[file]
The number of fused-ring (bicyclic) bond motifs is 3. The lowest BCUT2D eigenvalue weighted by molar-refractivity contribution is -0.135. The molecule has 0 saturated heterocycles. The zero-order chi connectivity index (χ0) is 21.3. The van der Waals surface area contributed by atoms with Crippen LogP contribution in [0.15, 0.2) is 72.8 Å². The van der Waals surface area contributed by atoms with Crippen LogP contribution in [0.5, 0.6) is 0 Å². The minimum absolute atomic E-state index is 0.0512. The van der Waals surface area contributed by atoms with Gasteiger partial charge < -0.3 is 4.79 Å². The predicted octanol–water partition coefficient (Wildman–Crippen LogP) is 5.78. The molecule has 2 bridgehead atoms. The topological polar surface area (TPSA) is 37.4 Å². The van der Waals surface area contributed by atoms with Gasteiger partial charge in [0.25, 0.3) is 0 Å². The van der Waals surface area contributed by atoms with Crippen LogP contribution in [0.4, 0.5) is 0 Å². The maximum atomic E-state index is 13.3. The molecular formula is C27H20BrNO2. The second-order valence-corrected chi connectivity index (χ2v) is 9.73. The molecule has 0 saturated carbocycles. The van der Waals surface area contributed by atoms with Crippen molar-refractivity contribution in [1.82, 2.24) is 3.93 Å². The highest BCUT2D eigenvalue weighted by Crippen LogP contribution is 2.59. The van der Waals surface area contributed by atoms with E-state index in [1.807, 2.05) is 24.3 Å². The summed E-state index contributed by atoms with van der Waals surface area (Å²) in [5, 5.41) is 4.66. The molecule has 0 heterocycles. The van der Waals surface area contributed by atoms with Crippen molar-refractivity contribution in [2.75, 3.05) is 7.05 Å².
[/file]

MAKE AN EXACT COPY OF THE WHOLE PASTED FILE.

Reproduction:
The number of fused-ring (bicyclic) bond motifs is 3. The lowest BCUT2D eigenvalue weighted by molar-refractivity contribution is -0.135. The molecule has 0 saturated heterocycles. The zero-order chi connectivity index (χ0) is 21.3. The van der Waals surface area contributed by atoms with Crippen LogP contribution in [0.15, 0.2) is 72.8 Å². The van der Waals surface area contributed by atoms with Crippen LogP contribution in [0.5, 0.6) is 0 Å². The minimum absolute atomic E-state index is 0.0512. The van der Waals surface area contributed by atoms with Gasteiger partial charge < -0.3 is 4.79 Å². The predicted octanol–water partition coefficient (Wildman–Crippen LogP) is 5.78. The molecule has 2 bridgehead atoms. The topological polar surface area (TPSA) is 37.4 Å². The van der Waals surface area contributed by atoms with Gasteiger partial charge in [0.25, 0.3) is 0 Å². The van der Waals surface area contributed by atoms with Crippen LogP contribution in [0.4, 0.5) is 0 Å². The maximum atomic E-state index is 13.3. The molecular formula is C27H20BrNO2. The second-order valence-corrected chi connectivity index (χ2v) is 9.73. The molecule has 0 saturated carbocycles. The van der Waals surface area contributed by atoms with Crippen molar-refractivity contribution in [1.82, 2.24) is 3.93 Å². The highest BCUT2D eigenvalue weighted by Crippen LogP contribution is 2.59. The van der Waals surface area contributed by atoms with E-state index in [1.807, 2.05) is 24.3 Å². The summed E-state index contributed by atoms with van der Waals surface area (Å²) in [5, 5.41) is 4.66. The molecule has 0 heterocycles. The van der Waals surface area contributed by atoms with Crippen molar-refractivity contribution in [2.75, 3.05) is 7.05 Å².